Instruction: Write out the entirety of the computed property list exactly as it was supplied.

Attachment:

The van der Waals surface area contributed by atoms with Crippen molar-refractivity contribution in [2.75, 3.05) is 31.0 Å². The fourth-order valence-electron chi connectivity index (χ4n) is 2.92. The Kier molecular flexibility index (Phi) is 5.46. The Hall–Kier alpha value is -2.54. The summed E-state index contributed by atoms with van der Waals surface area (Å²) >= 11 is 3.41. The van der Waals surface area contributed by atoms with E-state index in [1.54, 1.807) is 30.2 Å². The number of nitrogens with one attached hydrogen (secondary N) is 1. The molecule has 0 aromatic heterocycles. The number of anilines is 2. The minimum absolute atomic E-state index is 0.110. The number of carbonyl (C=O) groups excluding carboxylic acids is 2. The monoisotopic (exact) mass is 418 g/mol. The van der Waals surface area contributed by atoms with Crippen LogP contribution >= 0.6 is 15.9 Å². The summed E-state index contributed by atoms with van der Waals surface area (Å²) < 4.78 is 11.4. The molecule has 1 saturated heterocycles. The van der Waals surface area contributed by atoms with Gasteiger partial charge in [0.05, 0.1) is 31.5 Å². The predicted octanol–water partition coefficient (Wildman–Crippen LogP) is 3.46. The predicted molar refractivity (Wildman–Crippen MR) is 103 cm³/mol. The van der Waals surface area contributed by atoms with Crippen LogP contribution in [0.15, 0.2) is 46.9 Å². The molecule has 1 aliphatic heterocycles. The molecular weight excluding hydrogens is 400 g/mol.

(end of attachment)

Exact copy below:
The van der Waals surface area contributed by atoms with Crippen molar-refractivity contribution in [2.75, 3.05) is 31.0 Å². The fourth-order valence-electron chi connectivity index (χ4n) is 2.92. The Kier molecular flexibility index (Phi) is 5.46. The Hall–Kier alpha value is -2.54. The summed E-state index contributed by atoms with van der Waals surface area (Å²) >= 11 is 3.41. The van der Waals surface area contributed by atoms with E-state index in [1.54, 1.807) is 30.2 Å². The number of nitrogens with one attached hydrogen (secondary N) is 1. The molecule has 0 aromatic heterocycles. The number of anilines is 2. The minimum absolute atomic E-state index is 0.110. The number of carbonyl (C=O) groups excluding carboxylic acids is 2. The monoisotopic (exact) mass is 418 g/mol. The van der Waals surface area contributed by atoms with Crippen LogP contribution >= 0.6 is 15.9 Å². The summed E-state index contributed by atoms with van der Waals surface area (Å²) < 4.78 is 11.4. The molecule has 1 saturated heterocycles. The van der Waals surface area contributed by atoms with Gasteiger partial charge in [0.05, 0.1) is 31.5 Å². The predicted octanol–water partition coefficient (Wildman–Crippen LogP) is 3.46. The predicted molar refractivity (Wildman–Crippen MR) is 103 cm³/mol. The van der Waals surface area contributed by atoms with Crippen LogP contribution in [0.15, 0.2) is 46.9 Å². The molecule has 1 aliphatic heterocycles. The molecular weight excluding hydrogens is 400 g/mol.